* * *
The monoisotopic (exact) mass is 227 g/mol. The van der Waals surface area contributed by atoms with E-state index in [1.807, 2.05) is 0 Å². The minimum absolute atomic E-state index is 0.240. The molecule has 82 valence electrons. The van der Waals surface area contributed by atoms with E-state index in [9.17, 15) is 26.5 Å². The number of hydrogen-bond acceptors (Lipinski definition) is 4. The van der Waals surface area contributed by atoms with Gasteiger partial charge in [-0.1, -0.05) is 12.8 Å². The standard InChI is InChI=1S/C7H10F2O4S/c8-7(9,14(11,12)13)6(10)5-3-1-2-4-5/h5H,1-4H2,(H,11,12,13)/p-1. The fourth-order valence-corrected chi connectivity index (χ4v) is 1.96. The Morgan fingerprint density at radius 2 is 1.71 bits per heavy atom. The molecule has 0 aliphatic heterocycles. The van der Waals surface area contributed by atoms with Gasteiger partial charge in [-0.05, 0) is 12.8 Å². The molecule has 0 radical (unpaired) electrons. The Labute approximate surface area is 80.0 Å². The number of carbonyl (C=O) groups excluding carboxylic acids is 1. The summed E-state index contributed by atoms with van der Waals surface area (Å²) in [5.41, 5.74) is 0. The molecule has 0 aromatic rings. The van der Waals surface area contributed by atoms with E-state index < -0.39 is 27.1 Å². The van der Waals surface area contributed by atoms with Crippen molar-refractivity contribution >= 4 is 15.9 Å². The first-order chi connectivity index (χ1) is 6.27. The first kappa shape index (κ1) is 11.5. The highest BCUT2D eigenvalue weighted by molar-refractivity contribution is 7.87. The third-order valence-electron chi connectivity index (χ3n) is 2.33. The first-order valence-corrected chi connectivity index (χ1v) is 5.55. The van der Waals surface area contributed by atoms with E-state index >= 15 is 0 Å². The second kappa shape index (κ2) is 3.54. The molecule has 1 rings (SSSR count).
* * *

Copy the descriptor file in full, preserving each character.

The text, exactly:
The monoisotopic (exact) mass is 227 g/mol. The van der Waals surface area contributed by atoms with E-state index in [1.807, 2.05) is 0 Å². The minimum absolute atomic E-state index is 0.240. The molecule has 82 valence electrons. The van der Waals surface area contributed by atoms with E-state index in [9.17, 15) is 26.5 Å². The number of hydrogen-bond acceptors (Lipinski definition) is 4. The van der Waals surface area contributed by atoms with Gasteiger partial charge in [-0.1, -0.05) is 12.8 Å². The standard InChI is InChI=1S/C7H10F2O4S/c8-7(9,14(11,12)13)6(10)5-3-1-2-4-5/h5H,1-4H2,(H,11,12,13)/p-1. The fourth-order valence-corrected chi connectivity index (χ4v) is 1.96. The Morgan fingerprint density at radius 2 is 1.71 bits per heavy atom. The molecule has 0 aliphatic heterocycles. The van der Waals surface area contributed by atoms with Gasteiger partial charge in [-0.05, 0) is 12.8 Å². The molecule has 0 radical (unpaired) electrons. The Labute approximate surface area is 80.0 Å². The number of carbonyl (C=O) groups excluding carboxylic acids is 1. The summed E-state index contributed by atoms with van der Waals surface area (Å²) in [5.41, 5.74) is 0. The molecule has 0 aromatic rings. The van der Waals surface area contributed by atoms with E-state index < -0.39 is 27.1 Å². The van der Waals surface area contributed by atoms with Crippen molar-refractivity contribution >= 4 is 15.9 Å². The first-order chi connectivity index (χ1) is 6.27. The first kappa shape index (κ1) is 11.5. The highest BCUT2D eigenvalue weighted by molar-refractivity contribution is 7.87. The third-order valence-electron chi connectivity index (χ3n) is 2.33. The first-order valence-corrected chi connectivity index (χ1v) is 5.55. The van der Waals surface area contributed by atoms with E-state index >= 15 is 0 Å². The second kappa shape index (κ2) is 3.54. The molecule has 1 rings (SSSR count).